This is the story of how one excellent street musician will never get pocket change from returning visitors. He has short term thinking!
For the past week I have been passing a young street musician who plays a brass instrument. He sits in one of the most congested locations in the city center, daily being heard by tens of thousands of people. My first impression was that he is very talented. He plays a rare instrument so he brings more value than, lets say, a guitar player simply because everyone has heard a guitar at one point in time. The outcome – lot more attention and tips. Without hesitation, I left tips two days in a row.
Here is the fun part – the “value” he brings to the listener somehow started to feel dull after a few days. That is when I noticed something: he was playing the same song all the time! Or 2 which were very similar. You did not have to be a musician to notice the same tunes, which made it even more obscure. This is when I started to ask the following questions:
- Am I the only one who noticed this?
- Am I grabbing lunch at the same time daily, so I catch him playing the same song in his repertoire?
To answer my questions I changed my schedule by 15 minutes. And whoala – he did the same thing, even in time differences of 15, 30 and 45 minutes! A song cannot be that long.
Now you would ask yourself what does this story have to do with business at all? Well you see, he does have a product (music with a rare instrument), that brings value to customers (listening to music makes increases happiness) and makes money selling it (or at least tips by anyone who has that wish). But the strategy behind the whole gig is set on short term goals. Why?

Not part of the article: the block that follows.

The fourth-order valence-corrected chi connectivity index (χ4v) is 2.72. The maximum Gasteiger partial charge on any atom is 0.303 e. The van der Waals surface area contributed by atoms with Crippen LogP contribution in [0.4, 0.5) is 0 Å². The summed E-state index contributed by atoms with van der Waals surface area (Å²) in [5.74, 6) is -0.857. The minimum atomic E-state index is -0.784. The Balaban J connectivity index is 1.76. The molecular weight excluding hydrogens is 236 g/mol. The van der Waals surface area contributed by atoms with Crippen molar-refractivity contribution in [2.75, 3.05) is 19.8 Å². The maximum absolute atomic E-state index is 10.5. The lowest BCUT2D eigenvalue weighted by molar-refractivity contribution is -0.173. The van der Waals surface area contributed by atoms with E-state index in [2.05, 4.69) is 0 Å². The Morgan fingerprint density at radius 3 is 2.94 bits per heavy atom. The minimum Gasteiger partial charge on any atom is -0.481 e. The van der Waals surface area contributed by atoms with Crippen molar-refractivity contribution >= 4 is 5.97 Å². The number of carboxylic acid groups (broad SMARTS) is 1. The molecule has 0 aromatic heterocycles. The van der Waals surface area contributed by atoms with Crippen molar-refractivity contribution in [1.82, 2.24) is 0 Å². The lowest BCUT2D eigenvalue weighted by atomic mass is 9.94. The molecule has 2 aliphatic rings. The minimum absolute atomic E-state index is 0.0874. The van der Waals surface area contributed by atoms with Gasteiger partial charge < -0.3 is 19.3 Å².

Not differentiating customers and their needs
Bringing the same value to every listener might be good in the beginning when no one knows your product. They are aroused by the new tunes and instantly attracted. But this is only for first or second time listeners. I pass there every day at least twice, so in a month I approximately count as 40 first time listeners. Now count all the business people who work around the location, visiting 40 times a month. WOW!
Why would you want to keep your tip box empty? Or, even worse, stop your performance to empty it!? The perception is that he does not attract returning listeners because keeping the box empty attracts pitying first time listeners. They seem to think: “look at this poor talent! No one wants to help him”. But, for me, as a returning listener, this practice had an extremely negative effect. Once you see it, you start to question his credibility and talent. Things will never be the same.
Lack of motivation
Passing few days later I started to notice that he actually lacked energy. Imagine a young person playing a cool instrument, but having no passion and interaction with the public. Why would anyone in their right mind do that? It is all up to the short term goals – they are achieved with a lot less energy than needed, tips are good, I do not care to improve, who cares about returning visitors. Well your goals are way too mediocre for the product you have on hand.
Well informed customers will not pay for the product/service if the delivery is below average, or if they have been “defrauded” once. But the reality is how many actually are in this group? If such critical mass of customers formed, he would have been changing often and I would have seen it.
Bringing it together!
We can conclude that the street musician’s strategy for short term thinking just enough to please his needs and the market. Who needs to grow when the market has no need for more. Or is that the presumption you need to have? Thinking short term does have immediate rewards, but it does not enable sustainability. Think of this basic example – did people really need the first Ford Model T? Of course they needed it, but did not know it was possible. Now, do really people need the Tesla, when we have a saturated market of combustion engine cars? Time will tell, but it is the future of energy. My point is that eventually short term strategies get run over by those thinking on the long term. Their value is far more superior and customers love them more. Yes, it is extremely hard to think and act on the long run, but it is always worth the wait.